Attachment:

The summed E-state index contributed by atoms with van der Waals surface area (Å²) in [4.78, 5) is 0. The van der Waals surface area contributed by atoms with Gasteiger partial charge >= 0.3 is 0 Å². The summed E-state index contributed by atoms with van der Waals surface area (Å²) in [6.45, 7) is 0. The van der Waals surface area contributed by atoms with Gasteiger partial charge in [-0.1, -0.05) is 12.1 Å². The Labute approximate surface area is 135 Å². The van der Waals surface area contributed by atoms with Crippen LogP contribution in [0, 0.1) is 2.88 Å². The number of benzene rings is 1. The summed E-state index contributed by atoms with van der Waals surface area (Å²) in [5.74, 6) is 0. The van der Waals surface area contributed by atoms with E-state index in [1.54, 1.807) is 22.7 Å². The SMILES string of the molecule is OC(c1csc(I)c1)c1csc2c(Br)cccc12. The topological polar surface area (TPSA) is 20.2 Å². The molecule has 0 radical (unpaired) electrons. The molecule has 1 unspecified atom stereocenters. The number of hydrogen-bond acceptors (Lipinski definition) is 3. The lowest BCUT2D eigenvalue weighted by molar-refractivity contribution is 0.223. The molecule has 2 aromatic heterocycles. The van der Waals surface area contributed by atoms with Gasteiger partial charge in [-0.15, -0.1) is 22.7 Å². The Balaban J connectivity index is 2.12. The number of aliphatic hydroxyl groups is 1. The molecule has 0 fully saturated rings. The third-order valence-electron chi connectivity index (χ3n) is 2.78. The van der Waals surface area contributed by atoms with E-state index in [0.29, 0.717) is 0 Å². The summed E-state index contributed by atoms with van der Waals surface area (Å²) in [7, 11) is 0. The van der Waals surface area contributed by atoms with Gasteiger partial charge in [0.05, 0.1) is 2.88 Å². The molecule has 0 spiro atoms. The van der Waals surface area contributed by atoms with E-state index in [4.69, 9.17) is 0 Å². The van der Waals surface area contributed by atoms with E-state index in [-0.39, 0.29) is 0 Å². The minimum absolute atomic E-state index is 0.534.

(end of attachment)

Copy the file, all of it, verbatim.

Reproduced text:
The summed E-state index contributed by atoms with van der Waals surface area (Å²) in [4.78, 5) is 0. The van der Waals surface area contributed by atoms with Gasteiger partial charge >= 0.3 is 0 Å². The summed E-state index contributed by atoms with van der Waals surface area (Å²) in [6.45, 7) is 0. The van der Waals surface area contributed by atoms with Gasteiger partial charge in [-0.1, -0.05) is 12.1 Å². The Labute approximate surface area is 135 Å². The van der Waals surface area contributed by atoms with Crippen LogP contribution in [0, 0.1) is 2.88 Å². The number of benzene rings is 1. The summed E-state index contributed by atoms with van der Waals surface area (Å²) in [5.74, 6) is 0. The van der Waals surface area contributed by atoms with E-state index in [1.54, 1.807) is 22.7 Å². The SMILES string of the molecule is OC(c1csc(I)c1)c1csc2c(Br)cccc12. The topological polar surface area (TPSA) is 20.2 Å². The molecule has 0 radical (unpaired) electrons. The molecule has 1 unspecified atom stereocenters. The number of hydrogen-bond acceptors (Lipinski definition) is 3. The lowest BCUT2D eigenvalue weighted by molar-refractivity contribution is 0.223. The molecule has 2 aromatic heterocycles. The van der Waals surface area contributed by atoms with Gasteiger partial charge in [-0.15, -0.1) is 22.7 Å². The Balaban J connectivity index is 2.12. The number of aliphatic hydroxyl groups is 1. The molecule has 0 fully saturated rings. The third-order valence-electron chi connectivity index (χ3n) is 2.78. The van der Waals surface area contributed by atoms with E-state index in [0.29, 0.717) is 0 Å². The summed E-state index contributed by atoms with van der Waals surface area (Å²) in [7, 11) is 0. The van der Waals surface area contributed by atoms with Gasteiger partial charge in [0.05, 0.1) is 2.88 Å². The molecule has 0 spiro atoms. The van der Waals surface area contributed by atoms with E-state index in [4.69, 9.17) is 0 Å². The van der Waals surface area contributed by atoms with E-state index in [-0.39, 0.29) is 0 Å². The minimum absolute atomic E-state index is 0.534.